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Friday, October 21, 2022

“Everybody’s doing it”: Exploring the consequences of intergroup contact norms

Boss, H., Buliga, E., & MacInnis, C. C. (2022). 
Group Processes & Intergroup Relations.


Newcomers to a country can strongly benefit from having positive intergroup contact with host country residents. Often, however, such contact does not occur. Norms surrounding intergroup contact between newcomers and host country residents were explored over three studies. Correlational relationships among positive perceived contact norms, positive attitudes, and behavioural intentions supporting contact were demonstrated over multiple studies. Further, an experimental manipulation indicating higher (vs. lower and control) contact between host country residents and newcomers predicted behavioural intentions toward future intergroup contact through heightened intergroup contact norms and more positive attitudes toward newcomers. Implications of using norms as a means to impact intergroup relations are discussed.

From General Discussion

Across studies, we demonstrated that perceived norms surrounding contact between Canadians and newcomers can influence attitudes toward newcomers, and one’s willingness to engage in contact with them. These findings are consistent with the theory of planned behaviour (Ajzen, 1991), such that perceived ingroup norms and attitudes are important predictors of behavioural intentions. Our findings were also consistent with group norms theory (Sherif & Sherif, 1953), such that perceived norms were strong predictors of attitudes toward newcomers. A manipulation involving reading a single newspaper article had clear implications for the perceived norms of participants in Studies 2–3. This has implications for discussions of newcomers in the media. For example, newcomer-serving organizations seeking to attract volunteers should be careful with how requests are framed. Projecting perceptions of ingroup disinterest in or disengagement from outgroups may damage attitudes and contact intentions among individuals who might otherwise be desired volunteers. As such, it may be ideal for newcomer-serving agencies to focus on the contact that is occurring rather than on the lack of contact when seeking to attract new volunteers.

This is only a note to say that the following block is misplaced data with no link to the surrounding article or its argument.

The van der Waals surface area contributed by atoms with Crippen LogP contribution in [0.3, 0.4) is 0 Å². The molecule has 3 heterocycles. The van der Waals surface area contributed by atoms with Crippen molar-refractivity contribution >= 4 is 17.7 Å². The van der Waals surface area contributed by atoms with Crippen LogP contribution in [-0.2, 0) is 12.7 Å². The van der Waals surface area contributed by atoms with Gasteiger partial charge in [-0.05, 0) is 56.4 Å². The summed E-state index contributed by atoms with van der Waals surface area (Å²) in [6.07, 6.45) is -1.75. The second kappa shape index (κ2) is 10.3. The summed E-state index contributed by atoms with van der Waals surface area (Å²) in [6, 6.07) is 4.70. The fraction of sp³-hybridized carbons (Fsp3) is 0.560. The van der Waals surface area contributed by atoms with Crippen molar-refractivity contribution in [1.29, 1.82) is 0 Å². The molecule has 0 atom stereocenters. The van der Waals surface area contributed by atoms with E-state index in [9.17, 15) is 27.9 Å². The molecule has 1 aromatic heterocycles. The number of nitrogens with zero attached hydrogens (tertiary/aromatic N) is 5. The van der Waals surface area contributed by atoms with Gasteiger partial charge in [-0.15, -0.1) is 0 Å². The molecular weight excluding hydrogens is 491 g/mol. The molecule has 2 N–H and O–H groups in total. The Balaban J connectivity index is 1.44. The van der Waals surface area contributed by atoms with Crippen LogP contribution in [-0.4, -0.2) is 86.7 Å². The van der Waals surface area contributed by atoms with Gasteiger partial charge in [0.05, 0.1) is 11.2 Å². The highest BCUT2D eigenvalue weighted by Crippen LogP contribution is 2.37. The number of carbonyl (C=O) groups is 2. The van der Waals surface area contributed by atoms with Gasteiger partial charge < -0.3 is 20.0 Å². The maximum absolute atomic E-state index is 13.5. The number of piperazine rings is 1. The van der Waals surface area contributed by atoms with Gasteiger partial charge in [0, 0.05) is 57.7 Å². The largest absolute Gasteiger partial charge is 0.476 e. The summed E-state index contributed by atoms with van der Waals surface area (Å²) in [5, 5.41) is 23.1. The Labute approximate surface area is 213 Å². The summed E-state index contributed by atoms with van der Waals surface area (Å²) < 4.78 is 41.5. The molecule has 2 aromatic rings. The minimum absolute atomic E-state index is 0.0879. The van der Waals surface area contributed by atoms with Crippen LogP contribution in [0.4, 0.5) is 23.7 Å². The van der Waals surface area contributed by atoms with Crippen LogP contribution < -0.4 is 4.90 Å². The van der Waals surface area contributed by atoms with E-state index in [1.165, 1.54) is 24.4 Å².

We provide evidence that perceived social norms surrounding contact between ingroup and outgroup members can play an important role in attitudes toward outgroups and intentions to interact with these individuals in the future. Our findings are specific to the context of contact between Canadians and newcomers to Canada but may generalize to similar contexts. Our findings suggest that norm-based interventions can be a means to promote positive intergroup relations. Promoting positive norms about intergroup contact to the dominant group may be a valuable tool for increasing contact with newcomers, an important outcome given that intergroup contact can facilitate positive integration for new immigrants and refugees.